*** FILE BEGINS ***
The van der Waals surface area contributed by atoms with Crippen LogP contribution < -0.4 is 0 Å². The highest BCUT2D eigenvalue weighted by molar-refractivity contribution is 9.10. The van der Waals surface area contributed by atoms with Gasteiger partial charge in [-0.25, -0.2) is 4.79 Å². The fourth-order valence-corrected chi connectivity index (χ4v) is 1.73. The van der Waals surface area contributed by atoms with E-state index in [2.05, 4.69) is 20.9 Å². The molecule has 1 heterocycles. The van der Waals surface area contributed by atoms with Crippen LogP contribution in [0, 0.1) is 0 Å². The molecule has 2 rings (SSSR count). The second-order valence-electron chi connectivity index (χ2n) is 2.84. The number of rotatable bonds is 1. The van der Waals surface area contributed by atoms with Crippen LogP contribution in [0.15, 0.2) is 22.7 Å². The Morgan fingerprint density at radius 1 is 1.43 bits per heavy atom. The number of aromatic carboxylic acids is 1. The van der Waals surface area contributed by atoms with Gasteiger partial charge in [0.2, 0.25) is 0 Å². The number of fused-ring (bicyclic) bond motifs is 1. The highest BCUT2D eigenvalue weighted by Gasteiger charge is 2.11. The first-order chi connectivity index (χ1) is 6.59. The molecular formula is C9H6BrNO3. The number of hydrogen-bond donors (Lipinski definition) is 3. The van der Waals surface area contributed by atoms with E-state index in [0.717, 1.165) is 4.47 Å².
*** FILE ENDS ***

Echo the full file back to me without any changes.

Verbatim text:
The van der Waals surface area contributed by atoms with Crippen LogP contribution < -0.4 is 0 Å². The highest BCUT2D eigenvalue weighted by molar-refractivity contribution is 9.10. The van der Waals surface area contributed by atoms with Gasteiger partial charge in [-0.25, -0.2) is 4.79 Å². The fourth-order valence-corrected chi connectivity index (χ4v) is 1.73. The van der Waals surface area contributed by atoms with E-state index in [2.05, 4.69) is 20.9 Å². The molecule has 1 heterocycles. The van der Waals surface area contributed by atoms with Crippen LogP contribution in [0, 0.1) is 0 Å². The molecule has 2 rings (SSSR count). The second-order valence-electron chi connectivity index (χ2n) is 2.84. The number of rotatable bonds is 1. The van der Waals surface area contributed by atoms with Crippen LogP contribution in [0.15, 0.2) is 22.7 Å². The Morgan fingerprint density at radius 1 is 1.43 bits per heavy atom. The number of aromatic carboxylic acids is 1. The van der Waals surface area contributed by atoms with Gasteiger partial charge in [0.2, 0.25) is 0 Å². The number of fused-ring (bicyclic) bond motifs is 1. The highest BCUT2D eigenvalue weighted by Gasteiger charge is 2.11. The first-order chi connectivity index (χ1) is 6.59. The molecular formula is C9H6BrNO3. The number of hydrogen-bond donors (Lipinski definition) is 3. The van der Waals surface area contributed by atoms with E-state index in [0.717, 1.165) is 4.47 Å².